Usually when there is a debate involving free exercise and establishment at Clemson, it's about fans attending a football scrimmage with no admission charge and arguing about when head coach Dabo Swinney should name a starting quarterback.

This time it's Swinney vs. a fringe organization that solicits donations so staffers can do things like whine about people saying "Merry Christmas" instead of "Happy holidays." The Freedom From Religion Foundation claims to be "the nation's largest association of freethinkers (atheists, agnostics)." And the second largest? Probably the late afternoon crowd at a coffee shop in Santa Cruz.

But Swinney, who consistently mixes a Christian message into his coaching routine, is left open to criticism when a Fellowship of Christian Athletes office is inside the Clemson football building and a football player is baptized at practice (as DeAndre Hopkins was in 2013).

Would an FCA office in any other location in tiny Clemson serve student-athletes any less effectively? Would toning it down a bit keep the cynics away?

Otherwise, most of the concerns in a letter of complaint the FFRF sent to Clemson this week are ridiculous. For instance, the group has recommended the elimination of Clemson's sports chaplaincy position, a job title common throughout college and professional sports.

Clemson in its response insists Swinney and his coaches are not violating the separation of church and state Establishment Clause of the First Amendment, and that free exercise of religion is "purely voluntary."

"There is no mandatory participation," Clemson spokeswoman Cathy Sams said.

Prayer goes with sports - in baseball huddles before games, when football teams hold hands with other football teams after games. The FCA meets on public high school campuses.

More so in the South, for goodness sake.

Drugs, porn, and God

At South Carolina and Clemson, fans are led in prayer prior to kickoffs. Faith-based bonds have been a big part of recent Gamecock baseball teams (re-read Travis Haney's "Gamecock Glory") and the Alabama football fabric (so says Nick Saban in his recent FCA address), and exist in many other sports programs throughout the region.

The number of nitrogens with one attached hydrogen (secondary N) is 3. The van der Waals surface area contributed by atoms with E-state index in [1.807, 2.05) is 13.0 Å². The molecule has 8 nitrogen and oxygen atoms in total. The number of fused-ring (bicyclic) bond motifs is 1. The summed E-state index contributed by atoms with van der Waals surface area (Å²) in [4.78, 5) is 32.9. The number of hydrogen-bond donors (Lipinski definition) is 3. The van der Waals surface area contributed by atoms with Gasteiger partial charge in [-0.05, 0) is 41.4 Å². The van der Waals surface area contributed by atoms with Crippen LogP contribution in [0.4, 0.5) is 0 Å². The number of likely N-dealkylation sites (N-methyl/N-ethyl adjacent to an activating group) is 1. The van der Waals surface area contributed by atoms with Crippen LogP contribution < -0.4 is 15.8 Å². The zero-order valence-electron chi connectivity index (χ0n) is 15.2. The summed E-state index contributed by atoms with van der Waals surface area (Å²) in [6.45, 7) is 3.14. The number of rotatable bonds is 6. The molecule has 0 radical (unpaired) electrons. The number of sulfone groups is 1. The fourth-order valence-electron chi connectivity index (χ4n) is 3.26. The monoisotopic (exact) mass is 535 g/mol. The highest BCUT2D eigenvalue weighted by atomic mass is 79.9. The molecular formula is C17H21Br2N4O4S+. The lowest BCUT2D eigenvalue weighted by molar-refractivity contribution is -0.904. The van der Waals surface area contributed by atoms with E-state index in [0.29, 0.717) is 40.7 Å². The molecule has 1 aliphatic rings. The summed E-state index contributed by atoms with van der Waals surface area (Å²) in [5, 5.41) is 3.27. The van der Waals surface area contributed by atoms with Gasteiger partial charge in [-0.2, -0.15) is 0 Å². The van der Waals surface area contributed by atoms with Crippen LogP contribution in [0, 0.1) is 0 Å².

By the way, there was an official prayer at the recent South Carolina Press Association awards banquet.

With all the negative hurdles college kids have to deal with these days - drugs, absentee fathers, student loan debt, porn, absentee mothers - it's hard to comprehend people making a living out of making an issue of coaches chatting up God. If the FFRF is really concerned about Clemson athletes, why not worry about the Tigers' regularly scheduled games against teams named the Blue Devils and Demon Deacons?

Clemson recruits know what they're getting into, for better or worse. To that end, Swinney while discussing openly gay NFL prospect Michael Sam sounded a lot more tolerant than organizations funded to promote so-called tolerance. Swinney said he played with gay players at Alabama and said there was "a little bit of everything" within his Clemson roster.

Dabo on Muslims, gays

"Again, you have respect for each individual and their personal beliefs," Swinney said. "It's just like they're different religions. I'm a Christian, but I've coached and played with Muslims and all kind of different religions. It's not about any of that. Those are personal decisions that people have to make. I mean everyone will be judged one day, but it's not up to me to judge somebody."

Jesus was persecuted for not backing down and said that fellow believers would suffer for their honesty. Clemson and Swinney can probably win this battle without budging, and there's something noble in that.

Simply move the FCA office across the street, however, and that asphalt between Clemson and the off-campus world acts as protection against silly "complaints."

Pragmatism isn't always such a bad idea, especially when you can maintain conviction without distractions.

Follow Gene Sapakoff on Twitter @sapakoff